I work for a company that is very data-driven. Most decisions are based on experiments, which I learned about in the course. And machine learning is part of our product, which I am now more familiar with. A side benefit was also a lot of practice in Python, which I use in my job to analyze data to address business questions.  

What do you think is different about your life now versus before the program? 

Before the program, I had no experience in data science and was not confident in conversations that involved data science or ML. Now…I know what ML can and can’t do, what the basic (and frankly the most common) ML models do, the value of understanding and preparing the data that goes into ML models, and how to interpret findings in a conservative way.

What do you find fulfilling about your current line of work (software engineering, UX design, etc.)?

I find a lot of comfort in being an advocate on using data to inform decisions and knowing how to do it well…In my current role, intuitions and hypotheses are tested by data professionals to ensure we are making smart decisions that improve the business.

What do you enjoy about working at your current company, are there any specific perks you enjoy (work hours, pay, time off, etc)?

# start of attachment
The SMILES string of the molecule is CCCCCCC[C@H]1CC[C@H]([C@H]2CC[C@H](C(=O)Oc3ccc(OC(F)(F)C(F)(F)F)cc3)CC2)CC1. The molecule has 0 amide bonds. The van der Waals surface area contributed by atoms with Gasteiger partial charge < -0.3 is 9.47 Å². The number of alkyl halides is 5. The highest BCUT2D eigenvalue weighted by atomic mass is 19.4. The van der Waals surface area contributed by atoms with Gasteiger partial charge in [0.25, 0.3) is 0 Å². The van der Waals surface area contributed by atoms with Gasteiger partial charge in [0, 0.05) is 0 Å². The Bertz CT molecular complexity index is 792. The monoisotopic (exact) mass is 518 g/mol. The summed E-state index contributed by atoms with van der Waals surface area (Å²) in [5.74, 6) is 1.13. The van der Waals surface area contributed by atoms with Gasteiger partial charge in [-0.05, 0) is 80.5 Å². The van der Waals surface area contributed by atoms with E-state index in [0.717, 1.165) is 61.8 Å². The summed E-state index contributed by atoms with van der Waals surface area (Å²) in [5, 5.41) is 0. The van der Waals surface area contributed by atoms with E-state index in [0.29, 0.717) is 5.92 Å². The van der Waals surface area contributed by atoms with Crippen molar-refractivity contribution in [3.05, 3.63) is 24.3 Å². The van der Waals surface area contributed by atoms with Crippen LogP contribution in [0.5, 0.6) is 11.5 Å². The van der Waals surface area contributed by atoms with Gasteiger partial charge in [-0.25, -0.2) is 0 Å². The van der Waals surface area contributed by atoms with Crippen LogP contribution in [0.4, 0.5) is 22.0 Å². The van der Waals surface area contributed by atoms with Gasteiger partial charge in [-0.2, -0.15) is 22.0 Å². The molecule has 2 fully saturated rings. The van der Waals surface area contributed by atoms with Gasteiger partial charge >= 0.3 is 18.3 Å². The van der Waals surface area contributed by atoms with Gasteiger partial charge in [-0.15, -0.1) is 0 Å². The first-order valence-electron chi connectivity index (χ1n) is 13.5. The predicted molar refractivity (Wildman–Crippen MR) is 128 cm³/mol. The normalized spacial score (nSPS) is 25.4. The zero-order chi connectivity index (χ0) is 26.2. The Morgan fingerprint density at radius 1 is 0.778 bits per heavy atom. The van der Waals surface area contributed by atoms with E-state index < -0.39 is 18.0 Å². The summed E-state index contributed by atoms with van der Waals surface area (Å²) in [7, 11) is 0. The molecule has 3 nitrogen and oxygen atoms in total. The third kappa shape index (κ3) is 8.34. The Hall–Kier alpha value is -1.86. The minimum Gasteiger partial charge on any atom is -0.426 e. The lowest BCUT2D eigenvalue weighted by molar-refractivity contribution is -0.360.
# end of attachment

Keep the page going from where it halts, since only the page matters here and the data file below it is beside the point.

Spotify is without a doubt the best employer I have ever had…Their three most important benefits for me are their Work From Home Anywhere policy, paid family leave, and fertility benefits. 

Most employees (if not all) have a hybrid or completely remote work option, and you can work from any Spotify office in the world. If you have a child, you get six months of paid leave…and they provide a hefty stipend for fertility benefits if/when you need it. Besides the benefits, I love that our product helps people discover music and that the culture is caring and fun.

Do you have any job search advice for someone considering a career in your field?

It can be easy to over-focus in practicing your hard skills (SQL/Python coding), but it is even more important to practice communicating the skills you have confidently and extracting valuable insights from your data.

Many careers in tech pay over $100,000 per year. With help from Career Karma, you can find a training program that meets your needs and will set you up for a long-term, well-paid career in tech.